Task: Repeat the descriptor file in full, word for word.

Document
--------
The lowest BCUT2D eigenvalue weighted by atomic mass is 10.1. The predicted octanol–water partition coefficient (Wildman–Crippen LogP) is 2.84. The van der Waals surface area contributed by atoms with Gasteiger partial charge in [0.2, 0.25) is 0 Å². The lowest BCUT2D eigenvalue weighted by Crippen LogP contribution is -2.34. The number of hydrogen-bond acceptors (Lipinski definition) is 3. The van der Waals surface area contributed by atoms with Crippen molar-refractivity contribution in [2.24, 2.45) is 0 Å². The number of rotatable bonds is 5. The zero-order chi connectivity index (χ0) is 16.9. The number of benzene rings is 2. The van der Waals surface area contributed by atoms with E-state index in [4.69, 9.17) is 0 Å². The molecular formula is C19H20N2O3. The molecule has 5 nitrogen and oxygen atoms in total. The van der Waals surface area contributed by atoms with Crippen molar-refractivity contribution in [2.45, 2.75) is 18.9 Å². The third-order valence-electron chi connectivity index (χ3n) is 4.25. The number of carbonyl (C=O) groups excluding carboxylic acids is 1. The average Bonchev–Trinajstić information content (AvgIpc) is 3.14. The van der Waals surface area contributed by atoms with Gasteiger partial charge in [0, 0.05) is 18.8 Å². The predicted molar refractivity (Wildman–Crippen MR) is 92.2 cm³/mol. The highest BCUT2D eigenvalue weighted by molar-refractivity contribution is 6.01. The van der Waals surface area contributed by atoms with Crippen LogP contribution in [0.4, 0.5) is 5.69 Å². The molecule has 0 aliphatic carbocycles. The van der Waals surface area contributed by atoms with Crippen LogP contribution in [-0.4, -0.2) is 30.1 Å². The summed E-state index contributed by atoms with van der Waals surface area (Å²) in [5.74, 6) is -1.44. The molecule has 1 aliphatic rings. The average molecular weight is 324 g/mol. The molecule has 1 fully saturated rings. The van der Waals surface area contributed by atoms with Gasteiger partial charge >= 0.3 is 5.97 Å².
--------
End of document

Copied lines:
The lowest BCUT2D eigenvalue weighted by atomic mass is 10.1. The predicted octanol–water partition coefficient (Wildman–Crippen LogP) is 2.84. The van der Waals surface area contributed by atoms with Gasteiger partial charge in [0.2, 0.25) is 0 Å². The lowest BCUT2D eigenvalue weighted by Crippen LogP contribution is -2.34. The number of hydrogen-bond acceptors (Lipinski definition) is 3. The van der Waals surface area contributed by atoms with Crippen molar-refractivity contribution in [2.24, 2.45) is 0 Å². The number of rotatable bonds is 5. The zero-order chi connectivity index (χ0) is 16.9. The number of benzene rings is 2. The van der Waals surface area contributed by atoms with E-state index in [4.69, 9.17) is 0 Å². The molecular formula is C19H20N2O3. The molecule has 5 nitrogen and oxygen atoms in total. The van der Waals surface area contributed by atoms with Crippen molar-refractivity contribution in [2.45, 2.75) is 18.9 Å². The third-order valence-electron chi connectivity index (χ3n) is 4.25. The number of carbonyl (C=O) groups excluding carboxylic acids is 1. The average Bonchev–Trinajstić information content (AvgIpc) is 3.14. The van der Waals surface area contributed by atoms with Gasteiger partial charge in [0, 0.05) is 18.8 Å². The predicted molar refractivity (Wildman–Crippen MR) is 92.2 cm³/mol. The highest BCUT2D eigenvalue weighted by molar-refractivity contribution is 6.01. The van der Waals surface area contributed by atoms with Crippen LogP contribution in [0.4, 0.5) is 5.69 Å². The molecule has 0 aliphatic carbocycles. The van der Waals surface area contributed by atoms with Crippen LogP contribution in [-0.4, -0.2) is 30.1 Å². The summed E-state index contributed by atoms with van der Waals surface area (Å²) in [5.74, 6) is -1.44. The molecule has 1 aliphatic rings. The average molecular weight is 324 g/mol. The molecule has 1 fully saturated rings. The van der Waals surface area contributed by atoms with Gasteiger partial charge >= 0.3 is 5.97 Å².